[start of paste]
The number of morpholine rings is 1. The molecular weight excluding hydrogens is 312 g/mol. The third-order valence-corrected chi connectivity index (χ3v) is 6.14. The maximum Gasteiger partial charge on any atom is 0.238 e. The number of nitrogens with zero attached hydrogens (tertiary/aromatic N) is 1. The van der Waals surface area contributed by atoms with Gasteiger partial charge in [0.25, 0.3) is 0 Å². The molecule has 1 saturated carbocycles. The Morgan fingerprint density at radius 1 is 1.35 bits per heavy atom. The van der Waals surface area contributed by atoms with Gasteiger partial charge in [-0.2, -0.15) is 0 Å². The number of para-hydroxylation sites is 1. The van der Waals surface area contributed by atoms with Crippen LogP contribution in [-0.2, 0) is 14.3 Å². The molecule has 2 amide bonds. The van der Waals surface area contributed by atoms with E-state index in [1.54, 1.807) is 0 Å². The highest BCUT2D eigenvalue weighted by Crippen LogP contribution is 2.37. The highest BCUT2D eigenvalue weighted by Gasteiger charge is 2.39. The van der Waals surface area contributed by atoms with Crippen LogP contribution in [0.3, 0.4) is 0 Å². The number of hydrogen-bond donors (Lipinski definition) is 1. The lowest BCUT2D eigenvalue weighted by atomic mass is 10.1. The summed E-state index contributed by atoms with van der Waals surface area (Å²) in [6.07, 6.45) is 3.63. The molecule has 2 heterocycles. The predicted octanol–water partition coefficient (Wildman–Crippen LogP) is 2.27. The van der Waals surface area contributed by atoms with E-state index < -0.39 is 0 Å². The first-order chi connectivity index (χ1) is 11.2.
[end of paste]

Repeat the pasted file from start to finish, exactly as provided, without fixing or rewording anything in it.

The number of morpholine rings is 1. The molecular weight excluding hydrogens is 312 g/mol. The third-order valence-corrected chi connectivity index (χ3v) is 6.14. The maximum Gasteiger partial charge on any atom is 0.238 e. The number of nitrogens with zero attached hydrogens (tertiary/aromatic N) is 1. The van der Waals surface area contributed by atoms with Gasteiger partial charge in [0.25, 0.3) is 0 Å². The molecule has 1 saturated carbocycles. The Morgan fingerprint density at radius 1 is 1.35 bits per heavy atom. The van der Waals surface area contributed by atoms with Gasteiger partial charge in [-0.2, -0.15) is 0 Å². The number of para-hydroxylation sites is 1. The van der Waals surface area contributed by atoms with Crippen LogP contribution in [-0.2, 0) is 14.3 Å². The molecule has 2 amide bonds. The van der Waals surface area contributed by atoms with E-state index in [1.54, 1.807) is 0 Å². The highest BCUT2D eigenvalue weighted by Crippen LogP contribution is 2.37. The highest BCUT2D eigenvalue weighted by Gasteiger charge is 2.39. The van der Waals surface area contributed by atoms with Crippen LogP contribution in [0.3, 0.4) is 0 Å². The number of hydrogen-bond donors (Lipinski definition) is 1. The lowest BCUT2D eigenvalue weighted by atomic mass is 10.1. The summed E-state index contributed by atoms with van der Waals surface area (Å²) in [6.07, 6.45) is 3.63. The molecule has 2 heterocycles. The predicted octanol–water partition coefficient (Wildman–Crippen LogP) is 2.27. The van der Waals surface area contributed by atoms with E-state index < -0.39 is 0 Å². The first-order chi connectivity index (χ1) is 11.2.